South Korea’s General Elections

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Snap elections were announced following Park Geun-hye’s forced removal from office, and the result of that installed Moon Jae-in as the next President of South Korea

Moon Jae-in was recently declared the winner in the South Korean presidential elections, and his win came as a bit of a surprise, given Moon’s past track record of having constantly protested against dynastical rule by Park Chung-hee and Park Geun-hye. The win for Moon can be regarded as a landslide and it comes as a breath of fresh air amidst the negativity that has been circulating around South Korean politics for quite some time now. Ever since, the last president, Park Geun-hye, was sent to prison following a parliament impeachment because of having taken bribes from large corporations with a friend, as well as both permitting her friend to interfere in policy-making and sharing state secrets with her, the next wise political step for South Korea has been shrouded in confusion.

Moon’s recent electoral victory has largely been about making the Korean state fairer. The gap between the rich and the poor, corruption in South Korean society because of the government’s close connections to big corporations, and the grievous difficulty in securing jobs for the young are major issues, which Moon should use his singular five-year term in power to address. Moon has promised to make his government more kind to the public’s concerns – more than half of his votes came from young people in their twenties and thirties, so over the big question of providing more employment opportunities to young South Koreans, which at the time is tough to get without good connections, Moon has promised job creation, primarily in the public sector, a portion of which will be targeted towards young people in South Korea.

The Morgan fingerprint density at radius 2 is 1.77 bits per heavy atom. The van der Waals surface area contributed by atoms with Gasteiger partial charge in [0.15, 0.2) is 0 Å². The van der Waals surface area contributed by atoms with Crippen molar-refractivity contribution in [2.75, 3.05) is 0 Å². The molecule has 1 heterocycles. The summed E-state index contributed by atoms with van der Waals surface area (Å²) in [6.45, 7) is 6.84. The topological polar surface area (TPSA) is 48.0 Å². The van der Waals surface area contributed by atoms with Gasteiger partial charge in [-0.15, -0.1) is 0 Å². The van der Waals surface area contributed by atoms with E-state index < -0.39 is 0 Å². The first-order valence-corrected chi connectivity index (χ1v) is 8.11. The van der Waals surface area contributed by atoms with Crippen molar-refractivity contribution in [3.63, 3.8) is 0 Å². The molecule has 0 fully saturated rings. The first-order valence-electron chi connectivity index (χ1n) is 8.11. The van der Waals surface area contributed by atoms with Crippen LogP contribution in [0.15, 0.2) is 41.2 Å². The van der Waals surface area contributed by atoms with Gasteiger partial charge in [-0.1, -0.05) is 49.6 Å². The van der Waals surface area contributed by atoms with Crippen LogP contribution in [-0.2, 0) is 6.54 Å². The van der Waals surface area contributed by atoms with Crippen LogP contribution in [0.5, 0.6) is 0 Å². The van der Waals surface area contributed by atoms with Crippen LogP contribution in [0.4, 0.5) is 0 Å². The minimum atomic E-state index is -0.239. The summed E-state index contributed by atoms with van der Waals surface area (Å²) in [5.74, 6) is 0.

Major challenges also exist for Moon over bettering relations with neighbour states: Japan, China and North Korea. South Korea and North Korea still do not see eye-to-eye on matters very much because of the latter’s constant insistence of ramming up nuclear developments. It’s so tough to imagine a different orientation of matters but Moon has offered to reach out if things improve – at the moment, President Trump is pressing for payment of a US-born missile-defence system (THAAD), which brews concern over South Korea’s relations with China because the communist state is already unhappy about THAAD’s use, leading it to boycott South Korean goods. Meanwhile, Japan’s trouble with South Korea is an entirely different one though – the state is not pleased with a revival of anti-Japan protests in South Korea, over what happened during the second world war.

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